On 9 June 1928, the rector, Harry Bull, died and the rectory again became vacant. In the following year, on 2 October, the Reverend Guy Eric Smith and his wife moved into the home. One day, soon after moving in, Mrs Smith was cleaning out a cupboard when she came across a brown paper package, inside which was the skull of a young woman. Shortly after, the family would report a variety of incidents including the sounds of servant bells ringing (on which the strings had been cut), lights appearing in windows and unexplained footsteps. In addition, Mrs Smith believed she saw a horse-drawn carriage at night. The Smiths contacted The Daily Mirror to ask them to put them in touch with the Society for Psychical Research. On 10 June 1929, the newspaper sent a reporter who promptly wrote the first of a series of articles detailing the mysteries of Borley. The paper also arranged for Harry Price, a paranormal researcher, to make his first visit to the place which would ultimately make his name famous. He arrived on 12 June. Immediately, objective "phenomena" of a new kind appeared, such as the throwing of stones, a vase and other objects. "Spirit messages" were tapped out from the frame of a mirror. As soon as Harry Price left, these ceased. Mrs Smith later maintained that she then suspected Harry Price, an expert conjurer, of causing the phenomena.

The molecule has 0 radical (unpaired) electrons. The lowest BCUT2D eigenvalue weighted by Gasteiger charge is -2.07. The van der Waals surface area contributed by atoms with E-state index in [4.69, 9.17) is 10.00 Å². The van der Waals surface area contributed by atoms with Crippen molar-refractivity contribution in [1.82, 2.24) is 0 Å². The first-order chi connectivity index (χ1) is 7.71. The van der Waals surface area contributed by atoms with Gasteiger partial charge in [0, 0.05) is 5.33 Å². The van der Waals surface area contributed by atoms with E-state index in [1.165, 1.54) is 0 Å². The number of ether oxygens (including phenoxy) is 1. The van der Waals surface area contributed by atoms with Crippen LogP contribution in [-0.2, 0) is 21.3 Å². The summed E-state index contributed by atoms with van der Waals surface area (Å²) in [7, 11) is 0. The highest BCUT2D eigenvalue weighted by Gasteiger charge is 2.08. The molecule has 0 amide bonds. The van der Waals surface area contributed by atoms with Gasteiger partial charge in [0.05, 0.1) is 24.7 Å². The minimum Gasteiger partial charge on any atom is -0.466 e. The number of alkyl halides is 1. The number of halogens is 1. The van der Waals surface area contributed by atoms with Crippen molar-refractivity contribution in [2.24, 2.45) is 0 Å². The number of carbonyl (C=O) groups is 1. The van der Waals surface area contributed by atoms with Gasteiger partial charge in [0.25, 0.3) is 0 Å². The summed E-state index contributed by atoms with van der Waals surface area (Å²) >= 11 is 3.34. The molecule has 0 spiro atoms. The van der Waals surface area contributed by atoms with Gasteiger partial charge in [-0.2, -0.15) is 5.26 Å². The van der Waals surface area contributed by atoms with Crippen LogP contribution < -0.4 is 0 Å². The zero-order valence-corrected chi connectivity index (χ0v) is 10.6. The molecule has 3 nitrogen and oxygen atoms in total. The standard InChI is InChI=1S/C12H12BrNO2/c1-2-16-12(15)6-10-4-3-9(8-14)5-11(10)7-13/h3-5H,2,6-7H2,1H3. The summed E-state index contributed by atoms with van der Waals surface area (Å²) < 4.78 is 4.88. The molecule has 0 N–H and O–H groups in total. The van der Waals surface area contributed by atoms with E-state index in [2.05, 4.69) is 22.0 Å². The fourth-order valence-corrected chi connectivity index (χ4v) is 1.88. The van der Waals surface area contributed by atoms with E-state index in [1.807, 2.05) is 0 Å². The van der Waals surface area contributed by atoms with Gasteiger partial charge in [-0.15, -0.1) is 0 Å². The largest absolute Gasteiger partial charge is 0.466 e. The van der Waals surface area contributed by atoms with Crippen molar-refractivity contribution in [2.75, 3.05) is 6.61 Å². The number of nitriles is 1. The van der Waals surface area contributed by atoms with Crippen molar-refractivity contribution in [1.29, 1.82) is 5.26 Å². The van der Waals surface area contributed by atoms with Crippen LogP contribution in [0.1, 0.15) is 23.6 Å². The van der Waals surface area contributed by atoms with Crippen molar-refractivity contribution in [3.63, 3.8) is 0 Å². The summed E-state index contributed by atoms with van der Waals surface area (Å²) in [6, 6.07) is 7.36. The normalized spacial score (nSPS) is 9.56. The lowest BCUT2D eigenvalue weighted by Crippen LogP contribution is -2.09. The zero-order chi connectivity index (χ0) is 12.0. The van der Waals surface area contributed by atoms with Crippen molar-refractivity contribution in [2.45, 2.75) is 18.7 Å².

The Smiths left Borley on 14 July 1929 and, after some difficulty in finding a replacement, the Reverend Lionel Foyster, a first cousin of the Bulls, and his wife Marianne moved into the rectory with their adopted daughter Adelaide, on 16 October 1930. Lionel Foyster wrote an account of the various strange incidents that happened, which he sent to Harry Price. Price estimated that, between when the Foysters moved in and October 1935, many incidents took place there, including bell-ringing, windows shattering, stones, bottle-throwing and wall-writing, and their daughter was locked in a room with no key. Marianne Foyster reported to her husband a whole range of poltergeist phenomena which included her being thrown from her bed. On one occasion, Adelaide was attacked by "something horrible". Twice, Foyster tried to conduct an exorcism, but his efforts were fruitless. In the middle of the first, Foyster was struck in the shoulder by a fist-size stone. Because of the publicity in The Daily Mirror, these incidents attracted much attention at the time from several psychic researchers who investigated, and were unanimous in suspecting that they were caused, consciously or unconsciously, by Marianne Foyster. Mrs Foyster later stated that she felt that some of the incidents were caused by her husband in collaboration with one of the psychic researchers, but other events appeared to her to be genuine paranormal phenomena. Marianne later admitted that she was having a sexual relationship with the lodger, Frank Peerless, and that she used 'paranormal' explanations to cover up her liaisons. The Foysters left Borley in October 1935 as a result of Lionel's ill health.